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Bravery by John Offenbach

“This portrait is part of a series I have been working on depicting different people from all walks of life, and across the globe. This one, of Vish, was taken while I was in a studio in Tel Aviv in Israel. Vish was born
male, but this was the first official portrait of her as a woman. She was incredibly nervous, more so than anyone I had ever photographed. This picture for her would be loaded with meaning, about her future, the past, expectations and fulfillments. It was a confirmation, that recorded a point in her life, where she wanted to be, with the choices she had made. I felt that she was incredibly brave.”

Issue no.o3


by Chris Wilson

Portrait by Nishant Choksi

This month we have Chris Wilson, Co-founder and Creative Director of Scriberia.

Scriberia is a visual communication agency that helps brands tell their stories and communicate their ideas in the often daunting visual world. They are in the business of boiling down ideas to their simplest form, turning them into something that everyone can understand. And that is why we are so excited to have Chris as our contributor this month! Who better to respond to the theme set by Anna Whitaker, ‘Versatility’.

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Issue no.o2


by Anna Whitaker

Portrait by Julia Hermansson

For our contributor this month we wanted to find the perfect contrast to Alex and Will last month. We were lucky enough to get Anna Whitaker, a super creative copywriter. Anna has worked with the likes of Gail’s Artisan Bakery, Rowntrees, and Nandos. But most recently she founded ToyDrop, an ethical toy company. Anna’s work always has a wonderfully thoughtful but playful quality to it. So here is Anna’s response to Balance. 

Anna Whitaker: As a copywriter, I’m often briefed with a few key words and asked to create a brand world that tells a story, answers questions and conjures up emotions to sell the ideal. But since launching my own small toy shop, I’ve started to ask myself more. What does ‘the ideal’ really mean? For me, it’s balance. It’s why I launched ToyDrop in the first place; to trade ad agency hours for time with my family and start my quest for the illusive work/life dream. But it’s also the thinking behind the brand itself. This collaboration with The Peep was the perfect excuse to develop a piece that tells our story and explores the theme of balance in a way that’s relevant to the modern parent. I’ve done this for a million different brands, in a million different ways* but doing it for my own feels like the biggest challenge so far. Here we go… *a million is a slight exaggeration.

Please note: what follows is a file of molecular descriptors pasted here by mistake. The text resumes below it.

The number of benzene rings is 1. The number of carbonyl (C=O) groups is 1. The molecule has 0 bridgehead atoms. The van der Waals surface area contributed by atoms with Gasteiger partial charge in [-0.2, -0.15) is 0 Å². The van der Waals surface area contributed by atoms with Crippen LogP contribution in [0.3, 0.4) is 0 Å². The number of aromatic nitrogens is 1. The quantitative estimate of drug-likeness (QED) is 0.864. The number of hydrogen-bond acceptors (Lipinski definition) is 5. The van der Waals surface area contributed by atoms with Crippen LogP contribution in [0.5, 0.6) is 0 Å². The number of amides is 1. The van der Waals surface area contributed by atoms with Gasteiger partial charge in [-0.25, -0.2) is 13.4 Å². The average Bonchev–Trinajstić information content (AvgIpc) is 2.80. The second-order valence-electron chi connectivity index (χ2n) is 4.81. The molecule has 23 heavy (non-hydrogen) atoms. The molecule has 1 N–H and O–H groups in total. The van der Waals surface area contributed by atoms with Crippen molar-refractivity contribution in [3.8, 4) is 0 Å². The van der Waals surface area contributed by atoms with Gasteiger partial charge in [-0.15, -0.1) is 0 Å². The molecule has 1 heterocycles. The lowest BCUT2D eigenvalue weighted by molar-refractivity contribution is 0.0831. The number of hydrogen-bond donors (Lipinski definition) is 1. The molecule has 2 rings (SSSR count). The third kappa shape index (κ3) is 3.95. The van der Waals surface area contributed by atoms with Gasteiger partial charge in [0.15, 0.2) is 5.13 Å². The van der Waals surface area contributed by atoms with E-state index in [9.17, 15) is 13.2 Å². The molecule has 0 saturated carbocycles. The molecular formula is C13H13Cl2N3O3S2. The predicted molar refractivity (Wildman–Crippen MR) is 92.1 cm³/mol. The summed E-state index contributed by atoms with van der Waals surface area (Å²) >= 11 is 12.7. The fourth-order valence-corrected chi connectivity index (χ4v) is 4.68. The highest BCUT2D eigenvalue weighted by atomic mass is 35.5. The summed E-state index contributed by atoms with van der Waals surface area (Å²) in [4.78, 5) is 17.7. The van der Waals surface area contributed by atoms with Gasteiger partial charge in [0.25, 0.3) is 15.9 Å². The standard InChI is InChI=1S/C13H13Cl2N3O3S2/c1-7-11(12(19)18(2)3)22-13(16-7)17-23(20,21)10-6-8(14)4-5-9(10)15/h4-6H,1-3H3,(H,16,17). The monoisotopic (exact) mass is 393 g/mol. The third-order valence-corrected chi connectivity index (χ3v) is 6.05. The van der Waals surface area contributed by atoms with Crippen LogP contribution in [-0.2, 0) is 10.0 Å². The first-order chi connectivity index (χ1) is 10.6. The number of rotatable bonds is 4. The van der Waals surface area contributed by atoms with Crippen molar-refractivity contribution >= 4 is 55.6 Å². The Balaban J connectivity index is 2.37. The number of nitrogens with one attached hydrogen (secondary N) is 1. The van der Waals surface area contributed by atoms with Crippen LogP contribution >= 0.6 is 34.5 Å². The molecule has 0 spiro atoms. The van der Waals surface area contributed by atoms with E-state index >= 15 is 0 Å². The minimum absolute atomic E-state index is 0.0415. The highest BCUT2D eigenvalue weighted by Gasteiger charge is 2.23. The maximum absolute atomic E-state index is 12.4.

Anna Whitaker

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Balance by Anna Whitaker

Issue no.o1


by Alex Green & Will Bunce

Portrait by Mitch Forsyth

Experimentation with different materials play a big part in Alex’s work and he uses anything he can lay his hands on to create fun graphic illustrations. Recently he has also been branching out into the worlds of ceramics, and larger scale murals, Alex’s work isn’t just confined to print and digital. Originally from Leeds he is now working from his studio in east London for clients like Breddo’s Tacos and Radio Alice. Alex’s work feels so off the cuff and instantaneous, and definitely full of energy, however it always strikes the balance between low-fi and well thought through design. He’s just making this stuff look too easy!

Will Bunce is also based in London specialising in still life photography. His work ranges from more experimental projects like ‘Weight’, a collaboration with set designer Tara Holmes. To more commercial projects like his work for Esquire and Evening Standard magazine. All have a very sculptural feeling to them, meticulous in feel, but with a slightly surreal edge that makes his work so intriguing. With two such different seeming creatives coming together we have been really excited to share what they have come up with in response to ‘Positioning’.

Will Bunce

Alex Green

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Positioning by Alex Green & Will Bunce

“‘Odd’ A series of images focussing of imperfect perfection.

We wanted to take the once loved, everyday item, that has now become perished and useless, and reposition it, give it one last lease of life. Immortalised, frozen in time. Our collaboration gave us chance to think about how we perceive design, art, fashion, objects, relationships, the world around us. Sometimes its very easy to just view all this from a far. We wanted to look closer. Look under the skin of this throwaway object, and reveal the beauty thats not so obviously there. This beauty isn’t about symmetry but highlighting those imperfections that in their own way are imperfectly perfect.”